- Associated Press - Friday, October 3, 2014

YORK, Pa. (AP) - Being at Xtreme Archery a week before the first day of archery season is kind of like being at the mall two days before Christmas.

Vehicles pull into the parking lot well before the store opens, and once the door is unlocked, customers start streaming in, looking like they know they’re running out of time.

Nathan Reider said he’s used to it. His store at 1369 Fairlane Dr., in York has been busy this summer when hunting licenses first come available for the year.

“Restringing bows is a big thing we do every year,” Reider said. Reider, 31, said he’s been shooting bows since age 4 and has been restringing them since his father taught him how when he was 12.

Compared to a hunting rifle, Reider said a compound bow requires more maintenance. He estimated that restringing, weighting, installing upgraded parts and other services accounted for 65 percent of his annual business.

According to Reider, his store is able to go head to head with giants like Dick’s Sporting Goods and Gander Mountain by carrying premium brands and by building reputations for stringing and tuning bows better than their big box competitors.

Mike Wherley, a 30-year bow hunter who stopped in Xtreme Archery to pick up his restrung bow, said he was a regular customer there.

“The big stores, there’s too much turnover in people, and they don’t have the experience,” Wherley said.

Dave Press, the manager of Deer Valley Sporting Goods, said it can take years to master the art of stringing a bow.

“I started here 10 years ago and I’ve been training the whole time,” said Press, who was trained by the previous store manager. “Especially with crossbows, they’re so inherently dangerous, you have to be properly trained.”

Press said archery sales at Deer Valley, at 4375 W. Market St. in West Manchester Township, have been climbing since early July. Although the store also sells hunting rifles, supplies and apparel, he said that archery sales and service accounts for about 75 percent of business this time of year.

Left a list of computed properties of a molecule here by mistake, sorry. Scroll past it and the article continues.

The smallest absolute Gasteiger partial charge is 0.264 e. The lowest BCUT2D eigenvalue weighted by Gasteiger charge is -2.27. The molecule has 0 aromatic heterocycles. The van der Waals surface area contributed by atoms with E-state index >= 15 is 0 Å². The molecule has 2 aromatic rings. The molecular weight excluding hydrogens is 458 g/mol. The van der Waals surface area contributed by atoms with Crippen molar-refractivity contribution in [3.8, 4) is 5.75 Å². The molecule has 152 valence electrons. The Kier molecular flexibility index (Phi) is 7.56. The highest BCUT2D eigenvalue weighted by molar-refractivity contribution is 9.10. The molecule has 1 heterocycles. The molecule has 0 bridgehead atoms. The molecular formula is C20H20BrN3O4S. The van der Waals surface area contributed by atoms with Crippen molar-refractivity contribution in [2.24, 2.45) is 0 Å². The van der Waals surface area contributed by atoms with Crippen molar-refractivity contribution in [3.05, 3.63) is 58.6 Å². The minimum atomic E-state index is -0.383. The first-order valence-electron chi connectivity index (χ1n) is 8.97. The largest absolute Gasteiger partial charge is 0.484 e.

Press said Deer Valley stocks high-end bow brands PSE and Ten Point, brands which have specific minimum prices mandated by the manufacturer.

“That levels the playing field a little bit,” Press said.

Similarly, Reider said Xtreme Archery carries Matthews, Bow Tech and Mission Bows, all brands with fixed pricing under their licensing deals. Carrying those brands puts him in a different market than chain retailers, Reider added, which tend to carry entry level and novice level bows.

Both Xtreme Archery and Deer Valley Sporting Goods also have in-house ranges which allow customers to try out a new bow or crossbow and come in for a practice session.

“The range supports our service and our retail,” Reider said.

Paul Ruth, a Gander Mountain employee who tunes bows and crossbows, said that the big retailers and the small bow shops both had their place.

“We carry a larger variety at a cheaper price,” Ruth said, “but they have the ability to custom order more than we do.”

Either way, hunters are spending money.

As he was getting his string replaced, Wherley said he spent about $750 a year on archery equipment and events.

Doug Lawrence, who used to bow hunt and recently got back into archery season as a crossbow hunter, said he expected to spend about $250 this year for supplies.

Thomas Keller, a 45-year veteran of the sport, hesitated to estimate how much he’s spent over the years.

“Thousands,” Keller said, chuckling. “Too much.”

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Online:

http://bit.ly/1uj1EN5

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Information from: York Daily Record, http://www.ydr.com

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